Also on the guest list for Angela’s party are a rather square bunch of kids named Max (Philip Tanzini), Frannie (Jill Terashita, from The Big Bet and Sleepaway Camp III: Teenage Wasteland), and Jay (Lance Fenton). Jay just recently started dating Judy (Cathy Podewell), a girl even squarer than him and his friends, and he originally intended to take her to a dance at the high school tonight. Once Jay found out about Angela’s party, though, it was obvious that the dance would be an inferior use of the evening. Of course, that doesn’t mean they’re going to be telling Judy’s mom (Karen Ericson, of Hustler Squad and The Boston Strangler) about the change in plans. However, Judy’s little brother, Billy (Ghoulies II’s Donnie Jeffcoat), knows what Big Sis is up to, because he was spying on her when Jay called to make the new arrangements. Surprisingly, the little brat keeps his mouth shut in front of their mother, but Judy’s ex-boyfriend, Sal (Billy Gallo), is able to extort all the relevant details from Billy when he comes over to make his latest futile play to win the girl’s renewed affections.
Once the venue shifts to Hall House, Night of the Demons turns into a remarkably shameless rip-off of The Evil Dead, even to the extent of representing the demonic force dwelling in the crematorium as a roving POV cam. Angela and Suzanne, inevitably, are possessed first, as a direct consequence of the séance that the former organizes for amusement’s sake after the batteries in Stooge’s boom box go dead. The demoniac girls then spread the supernatural contagion to their fellows, exploiting the congenital tendency of horror movie teenagers to split up into easily slashable small groups. Eventually, only Judy, Roger, and Sal remain alive and unpossessed, with just two chances for continued survival before them. Either they can run out the clock, keeping the demons at bay until the dawning of All Saints’ Day sends them back to Hell, or they can escape beyond the underground stream that encircles Hall House, trusting in the local legend that the evil inhabiting the property is unable to cross running water. The trouble with the former strategy is obvious, since the remaining protagonists are outnumbered seven to three, and no injury seems sufficient to deactivate the demon-controlled corpses of their friends. And the latter approach will be more difficult than it sounds, because the course of the underground stream is marked by a brick wall fifteen feet high, and the first thing the crematorium demon did upon waking up was to magic the gate leading through that wall out of existence.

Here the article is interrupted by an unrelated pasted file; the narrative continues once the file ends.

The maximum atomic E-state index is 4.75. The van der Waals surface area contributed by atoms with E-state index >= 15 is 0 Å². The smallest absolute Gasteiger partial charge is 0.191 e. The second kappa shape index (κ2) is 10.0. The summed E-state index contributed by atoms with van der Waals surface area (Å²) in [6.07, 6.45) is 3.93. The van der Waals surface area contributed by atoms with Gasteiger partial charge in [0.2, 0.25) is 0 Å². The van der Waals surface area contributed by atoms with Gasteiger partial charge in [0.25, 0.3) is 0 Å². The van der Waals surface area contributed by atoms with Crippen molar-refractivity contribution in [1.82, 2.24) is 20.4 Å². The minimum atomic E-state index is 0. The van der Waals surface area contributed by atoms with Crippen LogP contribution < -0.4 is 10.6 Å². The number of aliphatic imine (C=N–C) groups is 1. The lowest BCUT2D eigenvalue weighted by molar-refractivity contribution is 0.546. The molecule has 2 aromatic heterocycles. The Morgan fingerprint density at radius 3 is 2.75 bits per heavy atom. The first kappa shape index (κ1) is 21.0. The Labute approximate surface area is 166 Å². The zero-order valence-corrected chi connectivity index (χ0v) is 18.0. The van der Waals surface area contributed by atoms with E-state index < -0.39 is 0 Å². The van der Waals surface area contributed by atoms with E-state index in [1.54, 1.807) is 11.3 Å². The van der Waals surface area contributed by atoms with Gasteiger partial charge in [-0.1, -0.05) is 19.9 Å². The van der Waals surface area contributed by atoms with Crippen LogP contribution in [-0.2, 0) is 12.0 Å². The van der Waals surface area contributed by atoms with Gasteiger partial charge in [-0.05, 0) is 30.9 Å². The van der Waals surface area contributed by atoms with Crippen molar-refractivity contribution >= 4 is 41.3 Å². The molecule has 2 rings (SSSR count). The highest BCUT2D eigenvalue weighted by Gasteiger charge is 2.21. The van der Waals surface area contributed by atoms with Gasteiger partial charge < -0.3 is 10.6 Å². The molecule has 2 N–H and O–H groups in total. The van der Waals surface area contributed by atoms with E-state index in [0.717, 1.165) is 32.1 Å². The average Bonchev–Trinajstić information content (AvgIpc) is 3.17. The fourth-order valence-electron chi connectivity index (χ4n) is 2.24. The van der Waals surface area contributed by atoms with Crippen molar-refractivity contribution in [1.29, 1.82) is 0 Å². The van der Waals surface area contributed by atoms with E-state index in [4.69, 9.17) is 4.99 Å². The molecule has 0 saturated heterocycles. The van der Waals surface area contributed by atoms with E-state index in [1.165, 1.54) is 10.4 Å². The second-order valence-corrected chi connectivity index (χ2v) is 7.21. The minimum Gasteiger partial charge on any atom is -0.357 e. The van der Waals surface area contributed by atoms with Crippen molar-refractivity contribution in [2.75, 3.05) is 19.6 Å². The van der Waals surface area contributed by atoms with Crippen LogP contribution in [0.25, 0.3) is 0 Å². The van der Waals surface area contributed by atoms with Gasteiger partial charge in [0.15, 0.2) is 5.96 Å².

It speaks to the abysmally low standards that horror fans had to set for their favorite genre in the last two years of the 80’s that Night of the Demons became an almost instantaneous cult hit. The film sold shocking numbers of tickets in its token theatrical release, and it remained a strong performer in home video for years. Some measure of its perennial popularity may be taken from the dates of its direct-to-video sequels, which arrived as late as 1994 and 1997 respectively. And yet Night of the Demons does very little to earn that fan loyalty. It is, to begin with, derivative in the extreme, using one of the hoariest clichés in the genre— a séance in a spooky old house— as the launching pad for a plot lifted almost whole from The Evil Dead. Meanwhile, the makeup for the possessed undead copies Demons (indeed, cashing in on Demons may well have been the rationale behind the title change from Halloween Party), and on those occasions when we get to see the crematorium demon for ourselves, the puppet representing it is a dead ringer for the skeleton gargoyle that the World’s Creepiest Hobo turns into at the end of Hellraiser. Night of the Demons also takes a moment to crib from Legend, of all things. The dance of seduction that Angela performs for Sal is unmistakably patterned on the scene in the latter film where Lily acquires the Gown of Ultimate Gothness. And the framing story with the old couple, unrelated as it is to anything else in the movie, works only as a mash note to the old EC horror comics, which by this point had enjoyed no shortage of tributes from worthier suitors. Even the name of the principal setting is a tiresomely unoriginal, recalling both The Haunting’s Hill House and The Legend of Hell House.